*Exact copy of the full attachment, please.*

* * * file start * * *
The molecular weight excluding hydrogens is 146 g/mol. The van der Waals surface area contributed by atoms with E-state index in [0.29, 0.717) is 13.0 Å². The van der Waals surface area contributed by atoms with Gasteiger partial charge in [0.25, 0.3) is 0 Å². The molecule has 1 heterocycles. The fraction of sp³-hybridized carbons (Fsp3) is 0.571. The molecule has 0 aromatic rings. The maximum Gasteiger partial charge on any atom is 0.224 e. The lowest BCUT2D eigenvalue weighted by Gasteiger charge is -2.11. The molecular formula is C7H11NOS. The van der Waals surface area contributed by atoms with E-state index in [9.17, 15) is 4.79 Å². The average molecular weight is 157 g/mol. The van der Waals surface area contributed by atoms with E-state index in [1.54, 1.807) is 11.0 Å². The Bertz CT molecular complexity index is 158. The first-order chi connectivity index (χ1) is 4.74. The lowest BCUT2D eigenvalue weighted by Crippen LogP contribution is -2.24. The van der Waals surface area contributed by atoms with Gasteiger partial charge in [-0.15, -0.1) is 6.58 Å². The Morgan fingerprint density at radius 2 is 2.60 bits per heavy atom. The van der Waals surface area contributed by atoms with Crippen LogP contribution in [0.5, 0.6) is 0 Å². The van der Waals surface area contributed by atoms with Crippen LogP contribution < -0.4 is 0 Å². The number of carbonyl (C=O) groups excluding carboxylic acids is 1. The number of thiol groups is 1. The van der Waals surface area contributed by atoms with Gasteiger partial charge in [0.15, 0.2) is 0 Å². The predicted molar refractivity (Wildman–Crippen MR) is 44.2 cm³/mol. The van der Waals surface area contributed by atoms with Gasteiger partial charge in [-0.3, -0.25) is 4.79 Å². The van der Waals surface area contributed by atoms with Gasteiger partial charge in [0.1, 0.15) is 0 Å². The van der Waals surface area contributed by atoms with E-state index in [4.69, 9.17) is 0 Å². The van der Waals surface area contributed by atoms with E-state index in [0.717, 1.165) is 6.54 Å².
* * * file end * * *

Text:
The molecular weight excluding hydrogens is 146 g/mol. The van der Waals surface area contributed by atoms with E-state index in [0.29, 0.717) is 13.0 Å². The van der Waals surface area contributed by atoms with Gasteiger partial charge in [0.25, 0.3) is 0 Å². The molecule has 1 heterocycles. The fraction of sp³-hybridized carbons (Fsp3) is 0.571. The molecule has 0 aromatic rings. The maximum Gasteiger partial charge on any atom is 0.224 e. The lowest BCUT2D eigenvalue weighted by Gasteiger charge is -2.11. The molecular formula is C7H11NOS. The van der Waals surface area contributed by atoms with E-state index in [9.17, 15) is 4.79 Å². The average molecular weight is 157 g/mol. The van der Waals surface area contributed by atoms with E-state index in [1.54, 1.807) is 11.0 Å². The Bertz CT molecular complexity index is 158. The first-order chi connectivity index (χ1) is 4.74. The lowest BCUT2D eigenvalue weighted by Crippen LogP contribution is -2.24. The van der Waals surface area contributed by atoms with Gasteiger partial charge in [-0.15, -0.1) is 6.58 Å². The Morgan fingerprint density at radius 2 is 2.60 bits per heavy atom. The van der Waals surface area contributed by atoms with Crippen LogP contribution in [0.5, 0.6) is 0 Å². The van der Waals surface area contributed by atoms with Crippen LogP contribution < -0.4 is 0 Å². The number of carbonyl (C=O) groups excluding carboxylic acids is 1. The number of thiol groups is 1. The van der Waals surface area contributed by atoms with Gasteiger partial charge in [0.15, 0.2) is 0 Å². The predicted molar refractivity (Wildman–Crippen MR) is 44.2 cm³/mol. The van der Waals surface area contributed by atoms with Gasteiger partial charge in [-0.3, -0.25) is 4.79 Å². The van der Waals surface area contributed by atoms with Gasteiger partial charge in [0.1, 0.15) is 0 Å². The van der Waals surface area contributed by atoms with E-state index in [4.69, 9.17) is 0 Å². The van der Waals surface area contributed by atoms with E-state index in [0.717, 1.165) is 6.54 Å².